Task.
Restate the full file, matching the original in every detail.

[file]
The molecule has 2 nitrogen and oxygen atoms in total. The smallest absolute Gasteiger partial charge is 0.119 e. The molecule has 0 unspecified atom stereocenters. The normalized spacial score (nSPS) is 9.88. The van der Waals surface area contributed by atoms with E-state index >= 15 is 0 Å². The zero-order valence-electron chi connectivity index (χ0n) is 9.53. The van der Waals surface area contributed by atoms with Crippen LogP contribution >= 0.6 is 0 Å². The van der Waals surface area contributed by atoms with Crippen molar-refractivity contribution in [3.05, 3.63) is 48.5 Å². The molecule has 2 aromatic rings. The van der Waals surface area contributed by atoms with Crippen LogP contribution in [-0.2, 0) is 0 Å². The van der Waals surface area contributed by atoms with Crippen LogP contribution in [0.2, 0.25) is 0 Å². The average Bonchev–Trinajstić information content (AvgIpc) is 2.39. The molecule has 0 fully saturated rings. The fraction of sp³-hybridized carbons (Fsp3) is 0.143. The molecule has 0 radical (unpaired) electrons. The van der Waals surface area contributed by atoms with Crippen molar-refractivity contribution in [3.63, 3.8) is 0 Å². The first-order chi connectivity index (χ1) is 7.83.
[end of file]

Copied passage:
The molecule has 2 nitrogen and oxygen atoms in total. The smallest absolute Gasteiger partial charge is 0.119 e. The molecule has 0 unspecified atom stereocenters. The normalized spacial score (nSPS) is 9.88. The van der Waals surface area contributed by atoms with E-state index >= 15 is 0 Å². The zero-order valence-electron chi connectivity index (χ0n) is 9.53. The van der Waals surface area contributed by atoms with Crippen LogP contribution >= 0.6 is 0 Å². The van der Waals surface area contributed by atoms with Crippen molar-refractivity contribution in [3.05, 3.63) is 48.5 Å². The molecule has 2 aromatic rings. The van der Waals surface area contributed by atoms with Crippen LogP contribution in [-0.2, 0) is 0 Å². The van der Waals surface area contributed by atoms with Crippen LogP contribution in [0.2, 0.25) is 0 Å². The average Bonchev–Trinajstić information content (AvgIpc) is 2.39. The molecule has 0 fully saturated rings. The fraction of sp³-hybridized carbons (Fsp3) is 0.143. The molecule has 0 radical (unpaired) electrons. The van der Waals surface area contributed by atoms with Crippen molar-refractivity contribution in [3.63, 3.8) is 0 Å². The first-order chi connectivity index (χ1) is 7.83.